Author: Scott Hahn
Publisher: Our Sunday Visitor, Huntington, Ind., 2013, 176 pp., $19.95 hardcover; 800-348-2440
One of the great Catholic scholars in the modern Church, Scott Hahn turns his attention to a task that is equally important and challenging: implementing the vital call for all Catholics to participate in the New Evangelization. Many average Catholics remain uncertain what exactly the New Evangelization entails and what role they should have in bringing it to fruition in their own lives. And yet, as Hahn writes: “The New Evangelization is more for the baptized than the unbaptized. It’s for those who have been inadequately catechized but all too adequately secularized, and for those who’ve been de-Christianized in the very process of being sacramentalized.” He notes as well that the New Evangelization is also for those who have drifted away from or have grown hostile to the Faith or have never encountered the Gospel. The question, then, is how to reach all of these different groups.
“Evangelizing Catholics” is intended to assist Catholics with practical advice in advancing the New Evangelization. Hahn uses three parts: “The Call: Understanding the New Evangelization”; “The Response: Models and Methods for the New Evangelization”; and “The Message: The Content of the New Evangelization.” He stresses the lessons from the four Gospel writers — the Church’s first evangelists — and their approaches to sharing the Faith, and from the men and women of the early Church who were such key instruments in the conversion of the Roman pagan world. His arguments likewise assist Catholics in understanding the role of the family as the primary field of evangelization, with the Mass as the center of family life, as well as the impact of charity, almsgiving, gratitude and joy. This is a useful book with many applications, including use in parishes, small study groups and individual families.
Jerzy Popieluszko, Messenger of the Truth
Director: Tony Haines
Publisher: Ignatius Press, San Francisco, Calif., 2013, 90 mins., $19.95 DVD; 800-651-1531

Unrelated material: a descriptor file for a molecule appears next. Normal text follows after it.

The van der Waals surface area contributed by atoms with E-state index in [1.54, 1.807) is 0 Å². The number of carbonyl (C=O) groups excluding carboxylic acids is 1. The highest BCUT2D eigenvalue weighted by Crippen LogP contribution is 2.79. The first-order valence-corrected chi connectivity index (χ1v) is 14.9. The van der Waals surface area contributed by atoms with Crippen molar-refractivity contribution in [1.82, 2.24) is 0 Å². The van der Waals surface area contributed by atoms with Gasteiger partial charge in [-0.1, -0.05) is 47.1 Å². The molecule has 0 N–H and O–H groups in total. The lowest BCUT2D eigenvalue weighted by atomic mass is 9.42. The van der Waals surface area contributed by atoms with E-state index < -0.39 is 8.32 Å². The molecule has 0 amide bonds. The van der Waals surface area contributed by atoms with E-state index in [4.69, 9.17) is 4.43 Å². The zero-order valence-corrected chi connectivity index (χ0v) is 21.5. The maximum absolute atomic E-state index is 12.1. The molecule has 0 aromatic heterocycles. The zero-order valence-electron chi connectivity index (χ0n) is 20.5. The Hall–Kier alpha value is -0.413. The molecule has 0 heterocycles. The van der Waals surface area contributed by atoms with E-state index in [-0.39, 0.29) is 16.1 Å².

In 1984, members of the communist Polish Secret Police kidnapped and murdered a 37-year-old priest, Blessed Jerzy Popieluszko, the chaplain of the Solidarity movement in Poland. The priest was killed for standing against the communists and proclaiming human rights and justice. His murder proved a powerful moment in the collapse of communism in the country. He was beatified in 2010. The story of Father Jerzy is told in a well-crafted documentary narrated by actor Martin Sheen, based on the book “The Priest and the Policeman,” written by John Moody and Roger Boyes. The film was awarded first place at the International Catholic Film Festival in Warsaw, Poland.
Author: Mary Lea Hill, F.S.P., and Susan Helen Wallace, F.S.P.
Publisher: Pauline Books and Media, Boston, Mass., 2013, 284 pp., $10.95 softcover; 800-876-4463
There are many different catechisms available today that serve as useful and sometimes unhelpful supplements to the Catechism of the Catholic Church. “Basic Catechism, FAQs About the Catholic Faith,” originally published in 1980, remains a valuable work that has undergone several updates to keep it current. This eighth edition, built around the four pillars of the Catechism of the Catholic Church — Creed, Sacraments, Morality and Prayer — continues to present the fundamentals of the Catholic faith in a useful Q & A format and reflects the changes in the liturgy brought about by the revised Roman Missal. The questions are straightforward and accessible to the average reader, both Catholic and non-Catholic. It might be a good gift for those who are intimidated by the scale of the Catechism. Especially helpful is the careful referencing to the Catechism of the Catholic Church, as well as a section of basic prayers and guidelines for Christian living.